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Cycling Canada – Val-d’Or, QC (July 20, 2018) – After taking the Brown Jersey at the Tour de l’Abitibi in the Stage 3 time trial on Thursday morning, Riley Sheehan (Team USA) extended his lead in the overall classification later in the day on Stage 4 by winning the field sprint and grabbing the six bonus seconds on offer. Team Canada’s Riley Pickrell, the winner of Stage 1, finished second and took back the Points Jersey.

The short 52.8 kilometre stage that began and finished in the town of Malartic was controlled by the U.S. national team, who quickly shut down any break attempts. Gusting crosswinds also discouraged efforts to get away, and the field came into the final kilometre intact. Sheehan lead up the false flat final straightaway, with Pickrell closing in the last 100 metres, but running out of road. Yoshiaki Fukuda (Japan) took third ahead of team mate Taisei Hino, who lost the Points Jersey to Pickrell. Robin Plamondon (Team Canada) also made the top-10, finishing eighth.

“It was a very good stage, but I would have been happier with the win,” admitted Pickrell. “It was a well raced stage by team USA, so I have to accept second. The wind was a huge factor; the main crosswind section was two kilometres before an intermediate sprint [won by Pickrell] so the pace was fast, and if you were caught out of the first echelon, you had to do a lot of work. The focus has shifted a bit [for the team]; we will still be going for stage wins, but the goal will be to come away from Abitibi with a jersey.”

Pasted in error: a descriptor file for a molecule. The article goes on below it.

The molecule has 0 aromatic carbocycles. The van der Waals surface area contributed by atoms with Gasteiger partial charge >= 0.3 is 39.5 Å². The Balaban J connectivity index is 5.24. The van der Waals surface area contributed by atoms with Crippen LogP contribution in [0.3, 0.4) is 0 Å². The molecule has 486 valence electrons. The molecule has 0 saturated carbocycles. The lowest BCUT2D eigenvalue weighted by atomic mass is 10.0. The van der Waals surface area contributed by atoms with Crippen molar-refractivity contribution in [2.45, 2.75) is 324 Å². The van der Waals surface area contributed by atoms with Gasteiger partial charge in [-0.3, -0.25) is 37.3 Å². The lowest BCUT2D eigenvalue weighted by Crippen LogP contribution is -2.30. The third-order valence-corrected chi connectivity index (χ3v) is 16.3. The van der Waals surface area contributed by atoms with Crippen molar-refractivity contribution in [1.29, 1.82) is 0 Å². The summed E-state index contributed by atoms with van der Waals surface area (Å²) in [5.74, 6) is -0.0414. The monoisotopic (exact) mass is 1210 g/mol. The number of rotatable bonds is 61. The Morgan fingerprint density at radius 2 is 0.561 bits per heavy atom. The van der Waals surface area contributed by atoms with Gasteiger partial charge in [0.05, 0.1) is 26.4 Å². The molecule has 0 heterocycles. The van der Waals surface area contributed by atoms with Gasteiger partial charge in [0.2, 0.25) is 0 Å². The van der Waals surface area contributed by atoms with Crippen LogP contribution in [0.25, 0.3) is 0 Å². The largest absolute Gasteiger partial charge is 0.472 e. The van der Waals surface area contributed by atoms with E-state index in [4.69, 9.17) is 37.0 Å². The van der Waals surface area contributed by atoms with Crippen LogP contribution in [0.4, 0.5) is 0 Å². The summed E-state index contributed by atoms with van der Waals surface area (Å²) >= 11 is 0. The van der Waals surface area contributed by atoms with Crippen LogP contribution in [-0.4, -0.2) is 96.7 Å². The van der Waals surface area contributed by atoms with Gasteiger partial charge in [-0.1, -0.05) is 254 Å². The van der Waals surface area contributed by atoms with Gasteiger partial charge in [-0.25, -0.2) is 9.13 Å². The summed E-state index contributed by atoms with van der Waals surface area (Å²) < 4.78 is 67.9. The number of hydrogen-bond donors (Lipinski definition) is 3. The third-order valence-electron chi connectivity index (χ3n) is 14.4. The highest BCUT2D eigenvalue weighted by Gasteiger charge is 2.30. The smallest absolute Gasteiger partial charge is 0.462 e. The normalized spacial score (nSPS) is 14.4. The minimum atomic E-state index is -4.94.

Sheehan now leads his two team mates Kendrick Boots and Michael Garrison by 11 seconds, with Canadian road and time trial champion Ben Katerberg (Tag Cycling) remaining in fourth, now 15 seconds back.  Garrison remains in the Blue Jersey as Best Young Rider, as does Kevin Cervantes (Alterra Home Loans) in the Climber’s Jersey, since there were no KoMs contested.

In the Points competition, Pickrell now has 72 points to Hino’s 64, with Sheehan moving into third with 54 points.
About Cycling Canada
Cycling Canada is the governing body for competitive cycling in Canada. Founded in 1882, Cycling Canada aims to create and sustain an effective system that develops talented Canadian cyclists to achieve Olympic, Paralympic, and World Championship medal performances. With the vision of being a leading competitive cycling nation by 2020 celebrating enhanced international success, increased national participation and world class event hosting, Cycling Canada manages the High Performance team, hosts national and international events and administers programs to promote and grow cycling across the country. Cycling Canada programs are made possible through the support of its valued corporate partners – Global Relay, Lexus Canada, Mattamy Homes, Louis Garneau, lululemon, 4iiii, Argon18 and Bear Mountain Resort – along with the Government of Canada, Own The Podium, the Canadian Olympic Committee and the Canadian Paralympic Committee.



Source: Cycling Canada 
Karine Bedard l Cycling Canada l 438-884-8771 l